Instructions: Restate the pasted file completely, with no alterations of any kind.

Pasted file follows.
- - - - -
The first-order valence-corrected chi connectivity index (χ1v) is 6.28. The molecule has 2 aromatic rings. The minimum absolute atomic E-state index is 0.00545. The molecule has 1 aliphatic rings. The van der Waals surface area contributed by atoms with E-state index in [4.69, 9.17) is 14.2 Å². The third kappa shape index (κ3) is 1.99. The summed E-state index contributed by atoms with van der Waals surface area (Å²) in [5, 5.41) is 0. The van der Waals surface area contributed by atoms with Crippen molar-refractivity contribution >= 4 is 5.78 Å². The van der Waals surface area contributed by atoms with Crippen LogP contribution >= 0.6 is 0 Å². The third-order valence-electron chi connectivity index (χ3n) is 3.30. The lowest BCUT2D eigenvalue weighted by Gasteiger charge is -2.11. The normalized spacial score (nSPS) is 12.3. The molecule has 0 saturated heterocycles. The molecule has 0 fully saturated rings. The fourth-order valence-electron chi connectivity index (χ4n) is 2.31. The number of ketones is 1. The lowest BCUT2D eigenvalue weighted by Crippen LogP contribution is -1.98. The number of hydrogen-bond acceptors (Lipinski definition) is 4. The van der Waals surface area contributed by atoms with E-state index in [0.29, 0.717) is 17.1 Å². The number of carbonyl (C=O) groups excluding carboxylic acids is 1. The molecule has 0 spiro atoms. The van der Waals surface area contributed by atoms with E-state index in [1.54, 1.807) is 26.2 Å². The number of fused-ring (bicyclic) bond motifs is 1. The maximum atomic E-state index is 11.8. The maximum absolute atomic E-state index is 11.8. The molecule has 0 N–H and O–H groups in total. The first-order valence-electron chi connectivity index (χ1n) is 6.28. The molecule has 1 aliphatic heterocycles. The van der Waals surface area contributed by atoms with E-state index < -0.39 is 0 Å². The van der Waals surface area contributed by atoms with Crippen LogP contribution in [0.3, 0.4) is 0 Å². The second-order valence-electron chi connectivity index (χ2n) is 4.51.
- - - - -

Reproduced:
The first-order valence-corrected chi connectivity index (χ1v) is 6.28. The molecule has 2 aromatic rings. The minimum absolute atomic E-state index is 0.00545. The molecule has 1 aliphatic rings. The van der Waals surface area contributed by atoms with E-state index in [4.69, 9.17) is 14.2 Å². The third kappa shape index (κ3) is 1.99. The summed E-state index contributed by atoms with van der Waals surface area (Å²) in [5, 5.41) is 0. The van der Waals surface area contributed by atoms with Crippen molar-refractivity contribution >= 4 is 5.78 Å². The van der Waals surface area contributed by atoms with Crippen LogP contribution >= 0.6 is 0 Å². The third-order valence-electron chi connectivity index (χ3n) is 3.30. The lowest BCUT2D eigenvalue weighted by Gasteiger charge is -2.11. The normalized spacial score (nSPS) is 12.3. The molecule has 0 saturated heterocycles. The molecule has 0 fully saturated rings. The fourth-order valence-electron chi connectivity index (χ4n) is 2.31. The number of ketones is 1. The lowest BCUT2D eigenvalue weighted by Crippen LogP contribution is -1.98. The number of hydrogen-bond acceptors (Lipinski definition) is 4. The van der Waals surface area contributed by atoms with E-state index in [0.29, 0.717) is 17.1 Å². The number of carbonyl (C=O) groups excluding carboxylic acids is 1. The molecule has 0 spiro atoms. The van der Waals surface area contributed by atoms with E-state index in [1.54, 1.807) is 26.2 Å². The number of fused-ring (bicyclic) bond motifs is 1. The maximum atomic E-state index is 11.8. The maximum absolute atomic E-state index is 11.8. The molecule has 0 N–H and O–H groups in total. The first-order valence-electron chi connectivity index (χ1n) is 6.28. The molecule has 1 aliphatic heterocycles. The van der Waals surface area contributed by atoms with E-state index < -0.39 is 0 Å². The van der Waals surface area contributed by atoms with Crippen LogP contribution in [0.3, 0.4) is 0 Å². The second-order valence-electron chi connectivity index (χ2n) is 4.51.